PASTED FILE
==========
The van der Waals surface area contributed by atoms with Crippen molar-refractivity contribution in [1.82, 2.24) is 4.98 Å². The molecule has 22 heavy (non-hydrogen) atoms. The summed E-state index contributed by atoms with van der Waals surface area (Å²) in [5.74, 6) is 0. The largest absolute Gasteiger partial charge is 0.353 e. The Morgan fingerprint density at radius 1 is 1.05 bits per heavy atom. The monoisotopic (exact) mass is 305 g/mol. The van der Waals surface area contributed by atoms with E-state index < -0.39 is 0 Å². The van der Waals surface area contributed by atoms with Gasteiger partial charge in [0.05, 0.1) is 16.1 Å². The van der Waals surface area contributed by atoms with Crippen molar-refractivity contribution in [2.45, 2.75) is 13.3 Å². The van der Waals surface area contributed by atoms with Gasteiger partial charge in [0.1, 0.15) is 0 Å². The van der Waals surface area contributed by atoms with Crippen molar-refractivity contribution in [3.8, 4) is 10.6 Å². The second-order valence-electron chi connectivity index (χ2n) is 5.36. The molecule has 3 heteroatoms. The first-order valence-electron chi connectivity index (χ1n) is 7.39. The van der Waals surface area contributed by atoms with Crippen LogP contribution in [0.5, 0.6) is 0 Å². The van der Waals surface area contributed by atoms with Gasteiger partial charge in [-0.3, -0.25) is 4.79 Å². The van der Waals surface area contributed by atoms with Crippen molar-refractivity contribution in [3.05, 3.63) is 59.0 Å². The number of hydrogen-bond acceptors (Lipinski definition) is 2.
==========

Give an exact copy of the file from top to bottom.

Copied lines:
The van der Waals surface area contributed by atoms with Crippen molar-refractivity contribution in [1.82, 2.24) is 4.98 Å². The molecule has 22 heavy (non-hydrogen) atoms. The summed E-state index contributed by atoms with van der Waals surface area (Å²) in [5.74, 6) is 0. The largest absolute Gasteiger partial charge is 0.353 e. The Morgan fingerprint density at radius 1 is 1.05 bits per heavy atom. The monoisotopic (exact) mass is 305 g/mol. The van der Waals surface area contributed by atoms with E-state index < -0.39 is 0 Å². The van der Waals surface area contributed by atoms with Gasteiger partial charge in [0.05, 0.1) is 16.1 Å². The van der Waals surface area contributed by atoms with Crippen molar-refractivity contribution in [2.45, 2.75) is 13.3 Å². The van der Waals surface area contributed by atoms with Gasteiger partial charge in [0.1, 0.15) is 0 Å². The van der Waals surface area contributed by atoms with Crippen molar-refractivity contribution in [3.8, 4) is 10.6 Å². The second-order valence-electron chi connectivity index (χ2n) is 5.36. The molecule has 3 heteroatoms. The first-order valence-electron chi connectivity index (χ1n) is 7.39. The van der Waals surface area contributed by atoms with Crippen LogP contribution in [0.5, 0.6) is 0 Å². The van der Waals surface area contributed by atoms with Gasteiger partial charge in [-0.3, -0.25) is 4.79 Å². The van der Waals surface area contributed by atoms with Crippen molar-refractivity contribution in [3.05, 3.63) is 59.0 Å². The number of hydrogen-bond acceptors (Lipinski definition) is 2.